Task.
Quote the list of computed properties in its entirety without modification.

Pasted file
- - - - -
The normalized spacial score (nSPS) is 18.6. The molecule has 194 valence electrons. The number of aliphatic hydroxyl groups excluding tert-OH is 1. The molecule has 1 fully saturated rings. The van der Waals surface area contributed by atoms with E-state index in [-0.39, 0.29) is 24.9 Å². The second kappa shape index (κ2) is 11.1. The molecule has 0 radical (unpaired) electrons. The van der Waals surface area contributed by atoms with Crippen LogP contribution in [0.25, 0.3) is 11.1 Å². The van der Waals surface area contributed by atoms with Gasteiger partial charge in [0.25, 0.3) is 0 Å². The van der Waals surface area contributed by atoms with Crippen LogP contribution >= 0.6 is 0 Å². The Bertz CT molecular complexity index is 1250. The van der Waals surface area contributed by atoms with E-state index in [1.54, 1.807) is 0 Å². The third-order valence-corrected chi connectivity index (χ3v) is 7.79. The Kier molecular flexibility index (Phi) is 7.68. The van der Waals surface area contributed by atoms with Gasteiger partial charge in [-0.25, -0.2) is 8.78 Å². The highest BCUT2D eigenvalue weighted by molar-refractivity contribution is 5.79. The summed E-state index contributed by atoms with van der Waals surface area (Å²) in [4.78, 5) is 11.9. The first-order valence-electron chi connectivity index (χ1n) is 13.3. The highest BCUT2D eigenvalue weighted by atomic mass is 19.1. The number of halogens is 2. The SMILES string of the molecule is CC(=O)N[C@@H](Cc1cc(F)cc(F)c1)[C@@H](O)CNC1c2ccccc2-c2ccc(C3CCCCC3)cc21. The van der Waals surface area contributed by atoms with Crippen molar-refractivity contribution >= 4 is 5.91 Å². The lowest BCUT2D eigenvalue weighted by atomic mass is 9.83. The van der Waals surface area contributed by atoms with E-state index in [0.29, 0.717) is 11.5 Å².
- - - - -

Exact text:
The normalized spacial score (nSPS) is 18.6. The molecule has 194 valence electrons. The number of aliphatic hydroxyl groups excluding tert-OH is 1. The molecule has 1 fully saturated rings. The van der Waals surface area contributed by atoms with E-state index in [-0.39, 0.29) is 24.9 Å². The second kappa shape index (κ2) is 11.1. The molecule has 0 radical (unpaired) electrons. The van der Waals surface area contributed by atoms with Crippen LogP contribution in [0.25, 0.3) is 11.1 Å². The van der Waals surface area contributed by atoms with Gasteiger partial charge in [0.25, 0.3) is 0 Å². The van der Waals surface area contributed by atoms with Crippen LogP contribution >= 0.6 is 0 Å². The Bertz CT molecular complexity index is 1250. The van der Waals surface area contributed by atoms with E-state index in [1.54, 1.807) is 0 Å². The third-order valence-corrected chi connectivity index (χ3v) is 7.79. The Kier molecular flexibility index (Phi) is 7.68. The van der Waals surface area contributed by atoms with Gasteiger partial charge in [-0.25, -0.2) is 8.78 Å². The highest BCUT2D eigenvalue weighted by molar-refractivity contribution is 5.79. The summed E-state index contributed by atoms with van der Waals surface area (Å²) in [4.78, 5) is 11.9. The first-order valence-electron chi connectivity index (χ1n) is 13.3. The highest BCUT2D eigenvalue weighted by atomic mass is 19.1. The number of halogens is 2. The SMILES string of the molecule is CC(=O)N[C@@H](Cc1cc(F)cc(F)c1)[C@@H](O)CNC1c2ccccc2-c2ccc(C3CCCCC3)cc21. The van der Waals surface area contributed by atoms with Crippen molar-refractivity contribution >= 4 is 5.91 Å². The lowest BCUT2D eigenvalue weighted by atomic mass is 9.83. The van der Waals surface area contributed by atoms with E-state index in [0.29, 0.717) is 11.5 Å².